National nurses group calls on government to prioritize health, delay in-person instruction in schools

One of the largest nurses associations in the country is calling on school district leaders and state policymakers in areas where coronavirus infections, hospitalizations and deaths are spiking to postpone returning to in-person instruction.

National Nurses United, which represents more than 150,000 registered nurses, said in a July 14 statement that when it comes to the health and safety of students, their families and teachers, taking a “better safe than sorry” approach is appropriate.

“This week, as the calls to restart in-person teaching become louder, nurses are urging caution as we note the disturbing news that the U.S. has set another sobering record with more than 66,000 new COVID-19 infections in just one day,” said Jean Ross, president of National Nurses United. “This is a time for the country to proceed with the utmost care. We do not want to see our children, their families, care providers, our teachers and all those who work in our schools put in harm’s way without the utmost consideration for the consequences. We must have robust systems in place to ensure that any and all outbreaks can be controlled quickly and safely.”

A number of California’s largest districts have already declared that the 2020–21 school year will begin completely online. On July 13, both Los Angeles Unified School District and San Diego USD announced all classes will be online when the new school year begins in August. Fresno USD, the state’s third-largest school district, may soon follow suit. Fresno Teachers Association President Manuel Bonilla and Fresno USD Trustee Veva Islas have both said in recent days that it is unlikely that students would be able to safely return to campus for instruction in a month.

On July 15, the Sacramento County Office of Education announced that its 13 districts — which include Elk Grove, Folsom Cordova, Sacramento City, Twin Rivers, Natomas and San Juan USD — will continue the distance learning programs they implemented in the spring until conditions allow for a safe return for students and faculty.

Other prominent and large districts, including San Francisco, Oakland, Long Beach, Santa Ana and Central USD in Fresno, have also announced that students will commence the upcoming school year online — though many said there was is a chance that instruction would gradually shift to hybrid models that allow for part-time learning on campus.

“We believe the recommendation to keep students six feet apart while they wear masks for several hours, as well as the rapid community spread, make in-class learning untenable at this time,” Central USD Superintendent Andrew Alvarado said in a statement. “Our hope is the online distance learning will be temporary, and students will slowly return to campuses as the community spread of COVID-19 decreases.”

Officials in districts such as Tustin and San Jose USD have said that their schools are still aiming to start with a hybrid model in the fall. But, as is the case throughout the country, those plans will likely depend upon the number of COVID-19 cases and hospitalization rates across those counties and communities.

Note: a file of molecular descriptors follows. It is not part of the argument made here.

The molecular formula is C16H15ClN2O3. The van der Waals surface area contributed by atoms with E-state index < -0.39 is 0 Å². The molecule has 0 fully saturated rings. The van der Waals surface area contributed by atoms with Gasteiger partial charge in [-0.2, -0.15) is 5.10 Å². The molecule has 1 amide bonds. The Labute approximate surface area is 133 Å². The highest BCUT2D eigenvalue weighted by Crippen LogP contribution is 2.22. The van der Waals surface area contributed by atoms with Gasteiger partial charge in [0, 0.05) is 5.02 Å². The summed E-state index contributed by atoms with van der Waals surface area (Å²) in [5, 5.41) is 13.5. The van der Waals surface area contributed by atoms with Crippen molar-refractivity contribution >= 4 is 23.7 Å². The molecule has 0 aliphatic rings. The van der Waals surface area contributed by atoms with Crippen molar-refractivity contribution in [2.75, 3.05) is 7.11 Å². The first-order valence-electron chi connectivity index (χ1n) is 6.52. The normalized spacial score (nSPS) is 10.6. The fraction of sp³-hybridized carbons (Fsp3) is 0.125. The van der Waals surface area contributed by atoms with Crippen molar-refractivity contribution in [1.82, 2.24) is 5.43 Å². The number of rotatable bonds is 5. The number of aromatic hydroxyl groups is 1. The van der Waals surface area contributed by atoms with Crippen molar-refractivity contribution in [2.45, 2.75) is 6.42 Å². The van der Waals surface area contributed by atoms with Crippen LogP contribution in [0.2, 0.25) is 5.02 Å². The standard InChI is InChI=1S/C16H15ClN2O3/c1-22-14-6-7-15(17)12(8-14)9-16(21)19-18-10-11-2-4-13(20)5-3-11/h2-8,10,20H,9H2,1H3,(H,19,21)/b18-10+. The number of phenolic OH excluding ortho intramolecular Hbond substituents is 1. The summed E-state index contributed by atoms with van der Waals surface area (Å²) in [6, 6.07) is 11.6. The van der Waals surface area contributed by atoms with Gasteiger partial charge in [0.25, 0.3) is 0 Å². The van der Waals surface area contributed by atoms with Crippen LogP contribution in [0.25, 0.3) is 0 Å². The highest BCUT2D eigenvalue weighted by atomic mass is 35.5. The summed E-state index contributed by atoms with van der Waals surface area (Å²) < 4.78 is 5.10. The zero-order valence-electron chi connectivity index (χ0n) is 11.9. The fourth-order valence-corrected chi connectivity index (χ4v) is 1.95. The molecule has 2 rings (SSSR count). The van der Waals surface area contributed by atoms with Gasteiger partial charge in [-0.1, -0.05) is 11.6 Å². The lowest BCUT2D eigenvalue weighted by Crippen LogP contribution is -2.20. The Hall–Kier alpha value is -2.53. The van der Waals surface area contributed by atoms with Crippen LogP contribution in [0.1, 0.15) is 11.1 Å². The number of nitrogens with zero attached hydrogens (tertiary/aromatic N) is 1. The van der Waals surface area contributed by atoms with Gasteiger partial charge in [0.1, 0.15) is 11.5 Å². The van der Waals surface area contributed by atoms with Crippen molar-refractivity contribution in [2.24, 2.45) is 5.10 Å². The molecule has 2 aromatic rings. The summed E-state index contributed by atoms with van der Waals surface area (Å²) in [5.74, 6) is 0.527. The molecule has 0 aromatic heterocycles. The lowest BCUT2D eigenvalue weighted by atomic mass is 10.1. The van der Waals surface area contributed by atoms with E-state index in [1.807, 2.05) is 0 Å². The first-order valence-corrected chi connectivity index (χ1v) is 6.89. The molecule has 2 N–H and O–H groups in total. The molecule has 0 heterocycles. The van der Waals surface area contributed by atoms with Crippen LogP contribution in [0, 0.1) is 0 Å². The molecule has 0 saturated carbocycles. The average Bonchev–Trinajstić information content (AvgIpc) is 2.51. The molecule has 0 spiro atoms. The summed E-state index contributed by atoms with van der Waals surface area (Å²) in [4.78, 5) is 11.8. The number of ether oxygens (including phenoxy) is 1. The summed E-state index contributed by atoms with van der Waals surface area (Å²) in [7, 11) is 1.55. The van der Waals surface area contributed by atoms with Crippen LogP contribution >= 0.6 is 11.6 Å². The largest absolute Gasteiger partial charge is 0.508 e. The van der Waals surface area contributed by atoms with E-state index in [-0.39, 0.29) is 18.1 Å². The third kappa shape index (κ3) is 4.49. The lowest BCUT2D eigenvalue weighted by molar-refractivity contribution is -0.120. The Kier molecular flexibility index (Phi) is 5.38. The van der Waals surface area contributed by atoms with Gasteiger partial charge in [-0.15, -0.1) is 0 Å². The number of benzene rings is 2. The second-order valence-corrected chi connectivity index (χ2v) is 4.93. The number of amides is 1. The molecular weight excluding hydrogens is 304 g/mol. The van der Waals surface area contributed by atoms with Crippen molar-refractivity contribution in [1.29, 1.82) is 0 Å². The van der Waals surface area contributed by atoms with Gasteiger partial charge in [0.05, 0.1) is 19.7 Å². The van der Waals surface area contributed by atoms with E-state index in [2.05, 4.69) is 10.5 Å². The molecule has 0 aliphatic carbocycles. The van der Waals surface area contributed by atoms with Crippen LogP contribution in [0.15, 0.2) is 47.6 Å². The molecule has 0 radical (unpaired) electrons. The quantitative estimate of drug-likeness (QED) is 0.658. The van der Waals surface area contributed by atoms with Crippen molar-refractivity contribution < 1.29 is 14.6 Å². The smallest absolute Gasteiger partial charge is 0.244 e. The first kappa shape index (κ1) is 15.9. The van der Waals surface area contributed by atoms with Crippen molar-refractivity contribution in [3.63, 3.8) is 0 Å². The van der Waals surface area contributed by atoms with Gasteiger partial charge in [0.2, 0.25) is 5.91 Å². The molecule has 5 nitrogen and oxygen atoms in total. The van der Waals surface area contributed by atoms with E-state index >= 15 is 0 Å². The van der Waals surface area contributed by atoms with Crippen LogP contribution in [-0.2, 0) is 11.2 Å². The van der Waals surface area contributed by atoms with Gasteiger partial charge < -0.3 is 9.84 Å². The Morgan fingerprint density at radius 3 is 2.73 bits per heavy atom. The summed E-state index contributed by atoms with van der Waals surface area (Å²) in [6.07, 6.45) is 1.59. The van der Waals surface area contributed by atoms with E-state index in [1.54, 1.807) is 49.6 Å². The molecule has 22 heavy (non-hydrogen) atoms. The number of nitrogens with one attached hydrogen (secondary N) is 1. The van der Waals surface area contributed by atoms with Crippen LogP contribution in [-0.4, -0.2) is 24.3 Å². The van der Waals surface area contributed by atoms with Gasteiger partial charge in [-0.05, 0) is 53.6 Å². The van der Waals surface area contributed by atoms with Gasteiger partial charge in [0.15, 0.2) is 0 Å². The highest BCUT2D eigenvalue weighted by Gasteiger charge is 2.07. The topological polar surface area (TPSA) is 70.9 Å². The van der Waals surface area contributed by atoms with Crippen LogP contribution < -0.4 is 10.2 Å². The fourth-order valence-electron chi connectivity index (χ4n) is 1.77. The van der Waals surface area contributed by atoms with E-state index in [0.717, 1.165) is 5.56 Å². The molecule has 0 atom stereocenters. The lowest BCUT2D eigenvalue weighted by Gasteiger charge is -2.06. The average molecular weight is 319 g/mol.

President Donald Trump called the decision by Los Angeles USD to not reopen campuses next month a “mistake” during a CBS News interview on Tuesday — an unsurprising declaration following weeks of statements that the administration would push for schools to reopen for in-person instruction in the fall as the first step in rebooting the nation’s economy.

Rather than pushing children back into the classroom too soon to accommodate parents’ work schedules, National Nurses United recommends that the federal government and states enact additional financial and other supports for families whose children will be continuing to learn from home during the pandemic.

Citing the numerous unknowns surrounding COVID-19, the nurses association said that the government and employers must prioritize public health by meeting certain criteria before restarting in-person classes. Among them:

  • Public health infrastructure must include sufficient staffing, supplies and space for robust surveillance, testing, case isolation and contact tracing to ensure that the virus is effectively contained.
  • Enhanced unemployment benefits and paid sick time and family leave; food security; housing; health care; and other social supports for people who are unemployed or unable to work due to illness or quarantine and isolation measures must be established.
  • Health care capacity must be expanded, and people must be able to get treatment they need if they contract COVID-19 — at no cost. Any vaccine developed with U.S. taxpayer dollars must also be provided to the U.S. public for free when needed.
  • Guidelines and standards issued by the Centers for Disease Control and Prevention and the World Health Organization must be strengthened to account for increasingly documented evidence that there is risk for airborne transmission of the virus.
  • Nurses and other health care workers must have the optimal personal protective equipment they need, including powered air-purifying respirators and coveralls that incorporate gloves, head and shoe coverings.